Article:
“This is my career,” says Cédric ‘RpK’ Guipouy, a professional eSports player from France, “I never thought I’d be doing this.”
This sentiment echoed across the Bell Centre on Sunday, Nov. 13 as the venue played host to its first eSports event, Northern Arena. From players to organizers, everyone seemed to be living a waking dream.
“It’s a nice surprise,” says Carl-Edwin Michel, CEO of the event’s organizer, the Canadian League of Gamers. “I like to compare eSports to two things,” he says, “a hockey game and a rock concert. It’s sound and lights, with big screens. At the same time, you have people competing.” Winners of the two main gaming tournaments, Dota 2 and Counter-Strike: Global Offensive, get $48,000 and $50,000, respectively.
When the lights went down, and all eyes gazed towards screens around the venue. Players took the stage and sat behind computers. A curved display facing the crowd showed a video feed of each players face. Above them, each player’s real-time statistics were displayed. A main screen hung between the two, showing gameplay as it unfolded, jumping from the perspective of one player to another. The voices of colour commentators blasted over loud speakers as the event began.
First up was Dota 2, a multiplayer online battle arena (MOBA), where each player takes control of a fantasy-inspired creature from a top-down perspective. The two teams of five attempted to destroy their opponents’ home base using brute strength and magical attacks. One base was a lush forest, the other a dark wasteland.
Team NP, a Canadian Cinderella story, faced off against Wings Gaming, the reigning world champions out of China. Wings’ players wore professional black uniforms touting their many sponsors, while NP looked slightly more rag-tag.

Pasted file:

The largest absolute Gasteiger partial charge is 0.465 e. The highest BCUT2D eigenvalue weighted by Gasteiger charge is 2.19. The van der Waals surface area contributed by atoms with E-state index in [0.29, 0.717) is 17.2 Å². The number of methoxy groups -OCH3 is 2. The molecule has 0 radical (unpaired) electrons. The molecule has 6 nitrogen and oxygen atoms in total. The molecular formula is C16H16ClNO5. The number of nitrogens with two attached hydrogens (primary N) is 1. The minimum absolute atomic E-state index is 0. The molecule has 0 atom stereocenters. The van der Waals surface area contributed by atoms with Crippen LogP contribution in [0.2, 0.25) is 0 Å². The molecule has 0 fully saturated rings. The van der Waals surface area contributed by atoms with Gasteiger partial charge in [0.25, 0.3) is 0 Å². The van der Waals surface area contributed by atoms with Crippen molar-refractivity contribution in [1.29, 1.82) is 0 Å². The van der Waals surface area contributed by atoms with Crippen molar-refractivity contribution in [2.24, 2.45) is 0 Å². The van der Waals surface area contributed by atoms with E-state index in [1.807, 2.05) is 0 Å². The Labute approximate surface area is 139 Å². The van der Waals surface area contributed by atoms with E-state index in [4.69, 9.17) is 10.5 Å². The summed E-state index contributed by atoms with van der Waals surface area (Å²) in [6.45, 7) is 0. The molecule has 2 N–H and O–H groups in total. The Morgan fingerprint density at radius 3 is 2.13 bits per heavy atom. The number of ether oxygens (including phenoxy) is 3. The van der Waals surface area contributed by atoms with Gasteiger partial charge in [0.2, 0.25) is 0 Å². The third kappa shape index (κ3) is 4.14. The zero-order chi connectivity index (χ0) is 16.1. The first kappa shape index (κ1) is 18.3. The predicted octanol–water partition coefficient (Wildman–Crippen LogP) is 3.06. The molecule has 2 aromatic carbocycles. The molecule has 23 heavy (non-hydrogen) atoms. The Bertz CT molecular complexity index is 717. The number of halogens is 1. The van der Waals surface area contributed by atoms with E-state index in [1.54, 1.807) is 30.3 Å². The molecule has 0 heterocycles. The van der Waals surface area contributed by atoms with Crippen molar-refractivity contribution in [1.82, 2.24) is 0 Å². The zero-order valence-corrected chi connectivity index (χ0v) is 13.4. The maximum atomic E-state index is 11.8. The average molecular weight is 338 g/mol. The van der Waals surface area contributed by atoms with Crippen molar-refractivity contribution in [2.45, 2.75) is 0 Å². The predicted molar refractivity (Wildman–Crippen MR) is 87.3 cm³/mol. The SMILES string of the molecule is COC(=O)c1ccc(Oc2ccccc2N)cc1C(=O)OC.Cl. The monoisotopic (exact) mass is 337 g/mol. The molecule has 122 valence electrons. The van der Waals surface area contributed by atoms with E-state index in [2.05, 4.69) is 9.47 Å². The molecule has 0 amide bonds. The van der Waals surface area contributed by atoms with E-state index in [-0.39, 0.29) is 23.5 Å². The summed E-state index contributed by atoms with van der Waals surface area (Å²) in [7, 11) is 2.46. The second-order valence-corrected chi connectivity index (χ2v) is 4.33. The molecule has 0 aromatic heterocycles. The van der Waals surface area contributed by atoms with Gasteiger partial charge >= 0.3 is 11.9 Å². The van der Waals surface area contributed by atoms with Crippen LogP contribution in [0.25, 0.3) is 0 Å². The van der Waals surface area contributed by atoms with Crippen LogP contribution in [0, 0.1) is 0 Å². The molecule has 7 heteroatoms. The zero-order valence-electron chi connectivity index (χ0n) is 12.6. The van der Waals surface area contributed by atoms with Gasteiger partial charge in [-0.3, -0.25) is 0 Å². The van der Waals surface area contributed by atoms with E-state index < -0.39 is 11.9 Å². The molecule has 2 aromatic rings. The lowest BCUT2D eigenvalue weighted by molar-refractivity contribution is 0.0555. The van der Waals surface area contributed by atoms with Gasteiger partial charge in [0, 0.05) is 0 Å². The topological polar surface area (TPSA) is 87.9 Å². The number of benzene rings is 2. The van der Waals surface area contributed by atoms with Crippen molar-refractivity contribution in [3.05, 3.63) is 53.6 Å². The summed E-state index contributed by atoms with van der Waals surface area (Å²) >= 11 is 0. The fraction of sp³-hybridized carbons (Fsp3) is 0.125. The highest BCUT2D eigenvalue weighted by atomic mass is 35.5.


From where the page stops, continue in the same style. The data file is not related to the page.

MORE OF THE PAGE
The game was a tug of war, with teams offensively pushing into each other’s territory, back and forth. The battle was cheered on not only by several hundred people in the arena, but also by over 50,000 online viewers. NP had the crowd on their side, chanting “Let’s go NP, let’s go!” The Bell Centre’s thin screens, which normally light up for hockey goals, flashed “DOMINATING.” Suddenly, Wings bowled over NP in a quick reversal of fortunes, carrying the round. Round two started off much the same, with Wings ultimately showing their skill. They sweep the home country heroes, crowning themselves champions of the day.
The crowd filled only about a quarter of the arena at its peak, but the excitement was palpable. “It’s fun to encourage competitive matches here in Montreal,” says Gabriel Gagnon, a local spectator who has travelled to New York for a similar event. “I hope this continues, and that more people come participate.” Callum Antosk has been an online spectator before, but travelled from Ontario to witness Northern Arena. “It’s completely different in person,” he says.
Two hours later, the final event of the night began. Guipouy’s French G2 eSports faced North America’s Optic Gaming in Counter-Strike: Global Offensive. The game is a first-person shooter where one team of five attempts to plant a bomb, while the other tries to thwart them. The first team to win 16 rounds wins the game, and the first to win two games wins the prize money.
Players move tactically across the realistic ruins of a European castle, trading precise pistol shots and sprays of machine gun fire. The two teams seemed evenly matched. G2 took the early lead, winning the first game, but a string of bad moves costs them the second. Nearing midnight, the crowd thinned, yet the opposing chants for each team still echoed. Optic took the lead in game three and never looked back, going on to carry the night.
Northern Arena is likely not the last tournament of its kind to grace the city. “Our goal is to make it grow here at home, in Canada and Quebec,” says Carl-Edwin Michel. Local fans can look forward to what seems like a bright future for eSports, as plans are already in motion to bring the event back next year. ■